Finally, hand-in-hand with our anticipation of the Lord’s return, goes an openness, courage and confidence in Christ (Heb. 3:6; 10:19) – this in stark contrast with the fear and uncertainty of unbelief. Rather, the unbelieving cry for the mountains and the rocks to fall on them and hide them from the face of the one who sits on the throne (Rev. 6:16). This unease stems from a life-time of ignoring and neglecting the beautiful face of God revealed in Jesus. There can be no doubt as to the concreteness with which the NT speaks of this judgment. Although it concerns ordinary existence, there is nevertheless no hint of moralism to it. The judgment is Christ’s, who has come and will come again. In it, all of life is manifest. The entire judgment has been given to Him (Jn. 5:22). Clearly and simply it points to the depth of man’s crisis: ‘Truly, truly, I say to you, he who hears my word and believes him who sent me, has eternal life.’ The judgment – the crisis is concentrated in Christ himself: it is not (only) an unveiling of all things in general, but of one’s relationship to Christ in particular… Love sets the criteria for judgment, the love of God that appeared in Christ” (G.C. Berkouwer). Ultimately we’re all accountable. The central decision of life, namely for Christ or deliberately/unconsciously against him, remains the crucial factor and circumscribes our life in its entirety. With regard to these somewhat puzzling eternal issues, I’ve been greatly helped by C.S. Lewis’s ‘The Great Divorce.’ It journals a bus-trip of ordinary folk on vacation from hell, leaving their dark and dingy world and shown a beautiful vista of heaven – only to re-board the bus and return to their gloomy existence. The gates to hell only have a handle on the inside! (Lewis). The Great Divorce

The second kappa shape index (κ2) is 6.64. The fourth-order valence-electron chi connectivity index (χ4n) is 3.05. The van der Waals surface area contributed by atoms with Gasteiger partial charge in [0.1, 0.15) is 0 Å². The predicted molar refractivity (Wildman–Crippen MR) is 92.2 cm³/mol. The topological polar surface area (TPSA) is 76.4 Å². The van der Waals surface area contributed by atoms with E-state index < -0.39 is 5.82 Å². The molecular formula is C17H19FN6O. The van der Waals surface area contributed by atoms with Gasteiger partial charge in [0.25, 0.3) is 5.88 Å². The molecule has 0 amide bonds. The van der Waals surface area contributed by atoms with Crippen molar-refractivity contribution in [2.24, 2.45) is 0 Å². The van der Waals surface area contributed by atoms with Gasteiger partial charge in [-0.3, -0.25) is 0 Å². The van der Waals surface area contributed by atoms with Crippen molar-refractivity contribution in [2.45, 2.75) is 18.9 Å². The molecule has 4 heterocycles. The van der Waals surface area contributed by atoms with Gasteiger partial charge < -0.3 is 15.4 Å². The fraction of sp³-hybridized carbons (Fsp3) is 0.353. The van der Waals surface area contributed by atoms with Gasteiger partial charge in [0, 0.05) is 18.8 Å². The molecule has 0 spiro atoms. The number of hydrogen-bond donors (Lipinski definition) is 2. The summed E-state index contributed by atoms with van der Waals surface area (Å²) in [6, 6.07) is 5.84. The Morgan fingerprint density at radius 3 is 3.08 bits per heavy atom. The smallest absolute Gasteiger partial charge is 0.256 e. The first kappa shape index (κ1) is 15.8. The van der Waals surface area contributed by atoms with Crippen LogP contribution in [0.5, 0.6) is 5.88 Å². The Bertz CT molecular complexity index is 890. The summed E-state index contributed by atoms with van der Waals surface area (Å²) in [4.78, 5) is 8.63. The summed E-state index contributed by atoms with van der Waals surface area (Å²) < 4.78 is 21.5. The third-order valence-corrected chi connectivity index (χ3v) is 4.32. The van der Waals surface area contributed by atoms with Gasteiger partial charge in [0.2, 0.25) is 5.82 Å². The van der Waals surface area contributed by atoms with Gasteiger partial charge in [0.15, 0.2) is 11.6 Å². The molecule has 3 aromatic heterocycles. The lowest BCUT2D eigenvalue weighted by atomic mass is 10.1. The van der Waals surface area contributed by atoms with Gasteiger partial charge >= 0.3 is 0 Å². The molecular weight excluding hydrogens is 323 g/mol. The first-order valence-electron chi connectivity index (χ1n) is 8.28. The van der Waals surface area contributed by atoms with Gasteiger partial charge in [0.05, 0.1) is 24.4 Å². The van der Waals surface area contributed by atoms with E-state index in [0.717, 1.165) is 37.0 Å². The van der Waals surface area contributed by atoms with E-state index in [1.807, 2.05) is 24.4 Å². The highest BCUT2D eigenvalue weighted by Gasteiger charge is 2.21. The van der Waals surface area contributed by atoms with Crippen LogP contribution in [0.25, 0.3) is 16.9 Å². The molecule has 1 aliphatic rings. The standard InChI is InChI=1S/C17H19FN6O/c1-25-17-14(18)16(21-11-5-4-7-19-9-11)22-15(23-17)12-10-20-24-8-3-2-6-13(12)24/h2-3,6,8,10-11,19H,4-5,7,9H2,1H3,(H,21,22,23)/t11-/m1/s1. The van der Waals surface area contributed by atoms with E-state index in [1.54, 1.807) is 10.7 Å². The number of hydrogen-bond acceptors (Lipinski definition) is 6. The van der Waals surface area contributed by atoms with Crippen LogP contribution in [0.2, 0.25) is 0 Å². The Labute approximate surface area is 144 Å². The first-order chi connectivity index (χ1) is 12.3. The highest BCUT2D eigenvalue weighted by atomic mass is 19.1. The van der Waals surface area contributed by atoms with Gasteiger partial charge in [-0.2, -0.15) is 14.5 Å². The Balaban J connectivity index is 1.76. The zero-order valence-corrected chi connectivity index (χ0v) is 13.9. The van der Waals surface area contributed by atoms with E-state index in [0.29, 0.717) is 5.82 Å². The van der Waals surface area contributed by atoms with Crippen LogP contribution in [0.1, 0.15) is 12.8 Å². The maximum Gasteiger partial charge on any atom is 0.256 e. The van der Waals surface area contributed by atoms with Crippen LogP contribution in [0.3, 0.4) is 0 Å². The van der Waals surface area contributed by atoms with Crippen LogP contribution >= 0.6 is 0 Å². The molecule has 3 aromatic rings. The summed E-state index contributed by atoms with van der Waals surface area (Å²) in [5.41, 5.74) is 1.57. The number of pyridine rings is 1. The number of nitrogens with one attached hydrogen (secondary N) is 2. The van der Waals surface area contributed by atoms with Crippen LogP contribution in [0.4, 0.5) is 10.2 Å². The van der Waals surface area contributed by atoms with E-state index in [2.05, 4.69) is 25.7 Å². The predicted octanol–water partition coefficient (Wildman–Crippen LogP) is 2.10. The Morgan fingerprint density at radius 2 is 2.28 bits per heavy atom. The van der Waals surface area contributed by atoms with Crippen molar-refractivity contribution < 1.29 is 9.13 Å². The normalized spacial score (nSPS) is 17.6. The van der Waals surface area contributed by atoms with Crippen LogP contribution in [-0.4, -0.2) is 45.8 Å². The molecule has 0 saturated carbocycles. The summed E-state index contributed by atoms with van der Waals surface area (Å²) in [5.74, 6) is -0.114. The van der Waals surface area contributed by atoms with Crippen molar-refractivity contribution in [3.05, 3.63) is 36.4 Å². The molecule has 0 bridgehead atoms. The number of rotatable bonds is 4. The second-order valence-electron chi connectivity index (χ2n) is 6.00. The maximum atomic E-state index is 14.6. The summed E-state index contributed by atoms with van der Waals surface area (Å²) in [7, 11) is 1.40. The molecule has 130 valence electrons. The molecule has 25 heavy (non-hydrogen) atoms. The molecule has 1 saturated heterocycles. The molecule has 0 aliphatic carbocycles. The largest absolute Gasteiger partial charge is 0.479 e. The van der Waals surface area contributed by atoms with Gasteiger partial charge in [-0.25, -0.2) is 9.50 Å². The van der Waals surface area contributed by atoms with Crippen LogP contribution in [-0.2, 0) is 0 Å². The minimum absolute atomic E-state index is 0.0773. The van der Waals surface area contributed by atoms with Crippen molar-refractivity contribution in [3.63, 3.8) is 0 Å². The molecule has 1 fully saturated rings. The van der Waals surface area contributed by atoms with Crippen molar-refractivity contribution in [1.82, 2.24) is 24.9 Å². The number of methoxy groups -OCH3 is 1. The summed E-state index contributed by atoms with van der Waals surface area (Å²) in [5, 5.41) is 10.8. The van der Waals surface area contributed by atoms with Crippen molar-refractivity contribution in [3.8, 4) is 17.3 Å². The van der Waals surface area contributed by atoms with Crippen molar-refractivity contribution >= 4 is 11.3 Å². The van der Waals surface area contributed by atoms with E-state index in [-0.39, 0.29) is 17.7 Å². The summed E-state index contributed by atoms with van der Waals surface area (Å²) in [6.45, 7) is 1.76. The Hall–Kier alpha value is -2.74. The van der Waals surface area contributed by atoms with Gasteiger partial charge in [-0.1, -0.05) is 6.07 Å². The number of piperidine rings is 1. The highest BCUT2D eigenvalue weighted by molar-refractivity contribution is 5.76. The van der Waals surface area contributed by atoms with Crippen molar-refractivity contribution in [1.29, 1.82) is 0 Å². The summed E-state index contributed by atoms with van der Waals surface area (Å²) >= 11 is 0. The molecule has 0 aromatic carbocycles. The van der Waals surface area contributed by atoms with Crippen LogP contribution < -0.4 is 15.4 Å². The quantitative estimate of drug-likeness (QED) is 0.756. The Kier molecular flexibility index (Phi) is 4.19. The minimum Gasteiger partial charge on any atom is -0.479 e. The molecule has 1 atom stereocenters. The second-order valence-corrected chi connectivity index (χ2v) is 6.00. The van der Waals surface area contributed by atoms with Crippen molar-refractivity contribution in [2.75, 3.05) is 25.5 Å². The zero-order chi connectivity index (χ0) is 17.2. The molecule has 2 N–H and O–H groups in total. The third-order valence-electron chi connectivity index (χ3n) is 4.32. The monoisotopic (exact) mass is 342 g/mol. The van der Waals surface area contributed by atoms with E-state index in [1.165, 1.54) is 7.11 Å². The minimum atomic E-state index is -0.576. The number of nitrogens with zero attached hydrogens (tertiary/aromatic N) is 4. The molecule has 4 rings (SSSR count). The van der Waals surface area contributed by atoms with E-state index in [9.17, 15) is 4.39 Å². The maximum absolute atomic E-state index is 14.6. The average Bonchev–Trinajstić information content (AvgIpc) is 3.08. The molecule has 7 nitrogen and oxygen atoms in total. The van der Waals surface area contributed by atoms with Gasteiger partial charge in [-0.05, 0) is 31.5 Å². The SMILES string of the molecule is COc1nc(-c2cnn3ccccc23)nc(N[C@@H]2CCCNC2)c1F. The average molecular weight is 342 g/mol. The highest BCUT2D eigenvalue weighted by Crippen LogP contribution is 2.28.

Hence the necessity of ‘gossiping’ the gospel to the world (Mt. 24:14), even in a day of populist pluralism, costless discipleship and cheap ‘Christian’ universalism. I repeat, what is said in the Bible about Christ’s parousia is no fantastic series of events to speculate about but something to be proclaimed to one and all. This in a day when most ‘churches’ focus inwardly on selfish personal achievement and ‘self-discovery’ (as important as the latter is in itself) rather than publicly proclaiming (by word and deed) Christ’s good news to the broken and the poor. Paul rightly says, ‘an obligation is laid on me, and woe to me if I do not proclaim the gospel!’ (1 Cor. 9:16). For your/my encouragement, it was over-hearing three humble old women standing in a sunny Bedford doorway ‘gossiping the gospel’ that gave the world the great John Bunyan!

I trust you’ll join me for PART 3 of ‘THE REALITY OF CHRIST’S RETURN!’


[1] See my Archives for a blog-series, ‘Re-Thinking Communion,’ published 24th November 2012.